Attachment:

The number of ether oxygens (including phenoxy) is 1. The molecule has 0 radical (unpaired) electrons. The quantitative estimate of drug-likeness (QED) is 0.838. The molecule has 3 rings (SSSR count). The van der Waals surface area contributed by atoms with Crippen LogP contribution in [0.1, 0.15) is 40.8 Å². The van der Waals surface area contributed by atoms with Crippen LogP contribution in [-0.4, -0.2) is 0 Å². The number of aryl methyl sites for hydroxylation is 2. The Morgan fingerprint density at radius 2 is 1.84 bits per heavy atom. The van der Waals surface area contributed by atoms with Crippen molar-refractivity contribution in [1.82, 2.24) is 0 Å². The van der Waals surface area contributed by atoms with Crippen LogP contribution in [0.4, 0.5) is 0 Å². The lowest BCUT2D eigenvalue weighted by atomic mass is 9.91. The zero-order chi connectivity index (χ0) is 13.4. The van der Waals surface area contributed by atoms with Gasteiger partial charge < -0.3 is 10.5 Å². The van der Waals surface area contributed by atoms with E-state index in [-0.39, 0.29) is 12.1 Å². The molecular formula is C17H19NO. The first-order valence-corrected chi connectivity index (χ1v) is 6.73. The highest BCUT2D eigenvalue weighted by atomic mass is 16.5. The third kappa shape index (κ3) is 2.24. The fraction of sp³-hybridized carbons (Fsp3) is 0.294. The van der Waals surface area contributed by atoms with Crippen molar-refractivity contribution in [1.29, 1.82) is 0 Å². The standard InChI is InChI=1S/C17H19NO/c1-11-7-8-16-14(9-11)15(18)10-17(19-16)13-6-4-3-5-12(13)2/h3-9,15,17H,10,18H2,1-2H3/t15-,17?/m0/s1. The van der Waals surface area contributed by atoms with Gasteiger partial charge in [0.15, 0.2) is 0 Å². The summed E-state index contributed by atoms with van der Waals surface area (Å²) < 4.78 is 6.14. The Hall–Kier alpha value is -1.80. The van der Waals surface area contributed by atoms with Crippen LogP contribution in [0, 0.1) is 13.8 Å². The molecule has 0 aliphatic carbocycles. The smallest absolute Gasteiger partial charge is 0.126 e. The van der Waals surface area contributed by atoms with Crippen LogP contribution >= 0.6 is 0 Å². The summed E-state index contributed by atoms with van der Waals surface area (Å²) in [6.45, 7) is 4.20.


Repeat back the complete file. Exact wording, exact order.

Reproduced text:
The number of ether oxygens (including phenoxy) is 1. The molecule has 0 radical (unpaired) electrons. The quantitative estimate of drug-likeness (QED) is 0.838. The molecule has 3 rings (SSSR count). The van der Waals surface area contributed by atoms with Crippen LogP contribution in [0.1, 0.15) is 40.8 Å². The van der Waals surface area contributed by atoms with Crippen LogP contribution in [-0.4, -0.2) is 0 Å². The number of aryl methyl sites for hydroxylation is 2. The Morgan fingerprint density at radius 2 is 1.84 bits per heavy atom. The van der Waals surface area contributed by atoms with Crippen molar-refractivity contribution in [1.82, 2.24) is 0 Å². The van der Waals surface area contributed by atoms with Crippen LogP contribution in [0.4, 0.5) is 0 Å². The lowest BCUT2D eigenvalue weighted by atomic mass is 9.91. The zero-order chi connectivity index (χ0) is 13.4. The van der Waals surface area contributed by atoms with Gasteiger partial charge < -0.3 is 10.5 Å². The van der Waals surface area contributed by atoms with E-state index in [-0.39, 0.29) is 12.1 Å². The molecular formula is C17H19NO. The first-order valence-corrected chi connectivity index (χ1v) is 6.73. The highest BCUT2D eigenvalue weighted by atomic mass is 16.5. The third kappa shape index (κ3) is 2.24. The fraction of sp³-hybridized carbons (Fsp3) is 0.294. The van der Waals surface area contributed by atoms with Crippen molar-refractivity contribution in [1.29, 1.82) is 0 Å². The standard InChI is InChI=1S/C17H19NO/c1-11-7-8-16-14(9-11)15(18)10-17(19-16)13-6-4-3-5-12(13)2/h3-9,15,17H,10,18H2,1-2H3/t15-,17?/m0/s1. The van der Waals surface area contributed by atoms with Gasteiger partial charge in [0.15, 0.2) is 0 Å². The summed E-state index contributed by atoms with van der Waals surface area (Å²) < 4.78 is 6.14. The Hall–Kier alpha value is -1.80. The van der Waals surface area contributed by atoms with Crippen LogP contribution in [0, 0.1) is 13.8 Å². The molecule has 0 aliphatic carbocycles. The smallest absolute Gasteiger partial charge is 0.126 e. The van der Waals surface area contributed by atoms with Crippen LogP contribution >= 0.6 is 0 Å². The summed E-state index contributed by atoms with van der Waals surface area (Å²) in [6.45, 7) is 4.20.